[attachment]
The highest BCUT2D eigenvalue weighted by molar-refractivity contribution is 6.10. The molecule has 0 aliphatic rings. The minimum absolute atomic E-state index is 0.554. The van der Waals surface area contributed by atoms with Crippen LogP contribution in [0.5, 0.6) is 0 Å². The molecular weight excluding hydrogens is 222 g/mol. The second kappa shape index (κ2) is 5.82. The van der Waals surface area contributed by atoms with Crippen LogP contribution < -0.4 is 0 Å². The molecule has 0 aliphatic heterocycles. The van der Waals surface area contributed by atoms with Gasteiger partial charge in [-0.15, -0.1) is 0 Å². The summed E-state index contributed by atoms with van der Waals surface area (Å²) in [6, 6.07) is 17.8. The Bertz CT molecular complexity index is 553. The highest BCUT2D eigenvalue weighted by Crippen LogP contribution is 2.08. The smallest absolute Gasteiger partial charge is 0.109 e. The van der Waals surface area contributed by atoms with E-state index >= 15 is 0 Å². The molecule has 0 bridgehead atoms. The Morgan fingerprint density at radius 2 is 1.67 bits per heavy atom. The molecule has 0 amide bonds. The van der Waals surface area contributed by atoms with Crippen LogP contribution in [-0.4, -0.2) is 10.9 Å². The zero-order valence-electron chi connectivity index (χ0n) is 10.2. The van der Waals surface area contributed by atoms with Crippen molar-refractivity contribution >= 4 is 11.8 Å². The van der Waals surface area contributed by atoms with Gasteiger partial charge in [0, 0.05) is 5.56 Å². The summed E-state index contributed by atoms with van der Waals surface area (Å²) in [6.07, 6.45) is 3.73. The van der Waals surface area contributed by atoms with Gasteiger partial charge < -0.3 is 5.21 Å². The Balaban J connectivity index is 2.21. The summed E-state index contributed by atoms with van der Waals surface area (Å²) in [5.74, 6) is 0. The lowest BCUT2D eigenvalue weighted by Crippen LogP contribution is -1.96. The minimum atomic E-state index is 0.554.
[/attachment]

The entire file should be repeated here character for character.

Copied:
The highest BCUT2D eigenvalue weighted by molar-refractivity contribution is 6.10. The molecule has 0 aliphatic rings. The minimum absolute atomic E-state index is 0.554. The van der Waals surface area contributed by atoms with Crippen LogP contribution in [0.5, 0.6) is 0 Å². The molecular weight excluding hydrogens is 222 g/mol. The second kappa shape index (κ2) is 5.82. The van der Waals surface area contributed by atoms with Crippen LogP contribution < -0.4 is 0 Å². The molecule has 0 aliphatic heterocycles. The van der Waals surface area contributed by atoms with Gasteiger partial charge in [-0.15, -0.1) is 0 Å². The summed E-state index contributed by atoms with van der Waals surface area (Å²) in [6, 6.07) is 17.8. The Bertz CT molecular complexity index is 553. The highest BCUT2D eigenvalue weighted by Crippen LogP contribution is 2.08. The smallest absolute Gasteiger partial charge is 0.109 e. The van der Waals surface area contributed by atoms with E-state index >= 15 is 0 Å². The molecule has 0 bridgehead atoms. The Morgan fingerprint density at radius 2 is 1.67 bits per heavy atom. The molecule has 0 amide bonds. The van der Waals surface area contributed by atoms with Crippen LogP contribution in [-0.4, -0.2) is 10.9 Å². The zero-order valence-electron chi connectivity index (χ0n) is 10.2. The van der Waals surface area contributed by atoms with Crippen molar-refractivity contribution >= 4 is 11.8 Å². The van der Waals surface area contributed by atoms with Gasteiger partial charge in [0, 0.05) is 5.56 Å². The summed E-state index contributed by atoms with van der Waals surface area (Å²) in [6.07, 6.45) is 3.73. The van der Waals surface area contributed by atoms with Gasteiger partial charge < -0.3 is 5.21 Å². The Balaban J connectivity index is 2.21. The summed E-state index contributed by atoms with van der Waals surface area (Å²) in [5.74, 6) is 0. The lowest BCUT2D eigenvalue weighted by Crippen LogP contribution is -1.96. The minimum atomic E-state index is 0.554.